CDS Faculty Awarded NSF Grant

Using Markets to Address Manipulated Information Online

Societies function badly without free speech, namely when individuals are unable to speak their minds freely – even when their speech is objectionable or even false. At the same time, societies also function badly when members cannot agree on basic facts. How can a society separate honest from dishonest claims over public media, without quelching free speech?

Funded by a $550k NSF award, Boston University researchers will conduct cross-disciplinary research between economics and data science in order to minimize the adverse impact of misinformation while promoting free speech. This project seeks to develop, implement, and test market mechanisms to dissuade liars from lying, to decentralize detection of false claims (to make effective detection more practical and scalable), and to change the economic and social incentives that currently make false claims cheaper to produce and disseminate than honest claims. The Boston University team comprises CDS Founding Faculty member Marshall Van Alstyne and Professor Nina Mazar from the Questrom School of Business, along with CDS Founding Faculty member Ran Canetti and CDS Associate Professor Mayank Varia. They are joined by David Rand from MIT, and Gordon Pennycook from the University of Regina.

From an economics standpoint, the project team will use established theories of signaling and screening that allow authors to signal information regarding the veracity of their claims while helping readers believe which claims are honest. This puts the burden of proof on the author, and allows honest authors to use their private knowledge of supporting facts and their reputation in order to signal the merit of their claims. The proposed mechanism also uses a randomly-sampled peer jury to evaluate claims, making it difficult for liars to discredit the fact-checkers. “We are designing and testing decentralized mechanisms for truth discovery so that everyone has a say and no one party – not government, not firms, and not powerful individuals – have undue influence over accuracy,” says Prof. Van Alstyne.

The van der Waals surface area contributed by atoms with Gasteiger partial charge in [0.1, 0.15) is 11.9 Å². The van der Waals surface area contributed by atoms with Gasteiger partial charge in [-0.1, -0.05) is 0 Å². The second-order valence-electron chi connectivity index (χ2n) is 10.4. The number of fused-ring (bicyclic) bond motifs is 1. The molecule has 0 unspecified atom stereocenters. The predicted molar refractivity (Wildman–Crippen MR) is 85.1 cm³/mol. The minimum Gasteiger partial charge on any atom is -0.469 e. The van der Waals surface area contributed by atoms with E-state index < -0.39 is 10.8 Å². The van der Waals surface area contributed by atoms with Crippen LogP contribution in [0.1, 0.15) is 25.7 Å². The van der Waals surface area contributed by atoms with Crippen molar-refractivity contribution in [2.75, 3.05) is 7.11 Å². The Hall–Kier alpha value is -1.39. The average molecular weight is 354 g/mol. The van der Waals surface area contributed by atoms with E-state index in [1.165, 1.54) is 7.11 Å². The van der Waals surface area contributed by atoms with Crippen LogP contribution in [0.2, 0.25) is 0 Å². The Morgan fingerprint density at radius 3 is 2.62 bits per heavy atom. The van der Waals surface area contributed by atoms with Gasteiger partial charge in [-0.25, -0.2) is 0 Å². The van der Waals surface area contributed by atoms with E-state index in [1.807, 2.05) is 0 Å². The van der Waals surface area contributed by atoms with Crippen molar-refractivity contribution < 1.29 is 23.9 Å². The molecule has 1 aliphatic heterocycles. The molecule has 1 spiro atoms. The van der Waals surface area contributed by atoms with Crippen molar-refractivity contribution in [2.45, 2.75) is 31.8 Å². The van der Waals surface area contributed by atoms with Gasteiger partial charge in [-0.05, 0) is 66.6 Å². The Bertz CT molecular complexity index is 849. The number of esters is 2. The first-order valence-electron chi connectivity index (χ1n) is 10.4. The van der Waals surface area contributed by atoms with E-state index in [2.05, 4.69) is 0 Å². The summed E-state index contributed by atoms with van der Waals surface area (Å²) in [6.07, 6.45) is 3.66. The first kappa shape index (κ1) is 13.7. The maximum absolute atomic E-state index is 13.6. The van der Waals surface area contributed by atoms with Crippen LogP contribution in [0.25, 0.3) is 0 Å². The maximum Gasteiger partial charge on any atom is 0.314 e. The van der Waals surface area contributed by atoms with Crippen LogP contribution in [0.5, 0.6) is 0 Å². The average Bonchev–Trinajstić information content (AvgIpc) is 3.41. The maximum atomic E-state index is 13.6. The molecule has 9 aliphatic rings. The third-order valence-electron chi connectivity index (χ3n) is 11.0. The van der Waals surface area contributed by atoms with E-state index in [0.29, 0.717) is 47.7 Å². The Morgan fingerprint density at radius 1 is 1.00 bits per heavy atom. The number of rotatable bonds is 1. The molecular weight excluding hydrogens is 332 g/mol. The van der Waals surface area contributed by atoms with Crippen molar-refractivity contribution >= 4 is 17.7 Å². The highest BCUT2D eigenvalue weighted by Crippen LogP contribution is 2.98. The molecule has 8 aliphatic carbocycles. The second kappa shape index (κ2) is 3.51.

From a data science standpoint, the project connects to the CDS Hub for Civic Tech Impact and includes research into transparency, auditability, and privacy guarantees that can be enforced by technology. First, the project team will use verifiable computation so that the public can check all aspects of the marketplace mechanism: whether a story comes from a legitimate news source, whether a truthfulness decision about the content derives from the view of a panel of referees, and whether a published statement logically follows from known facts or claimed sources.  “This is going to be a great testbed for deploying advanced cryptographic technology that allows quick, public, and privacy-preserving verification of the provenance of information,” says Prof. Canetti. Second, the team will also design privacy-respecting systems that allow for running our marketplace mechanisms while respecting the principles of end-to-end encryption. “Cryptographically secure computing allows people to participate in a crowdsourced vote safely, where we can hide their identity and votes in order to protect them against retaliation,” says Prof. Varia.

In total, this technology-aided social science project will measure (i) the extent to which we can distinguish actors who share higher vs. lower quality information, (ii) how much false content we can reduce without affecting free speech, (iii) whether we can build transparent, auditable, and private markets of false claims, and (iv) how well these changes might improve discourse involving elections, public health, and advertising. The results of this project can also provide a principled basis for reforms to Internet and media law concerning platform liability exemptions for user-generated content, such as the much-debated Section 230 of the Communications Decency Act.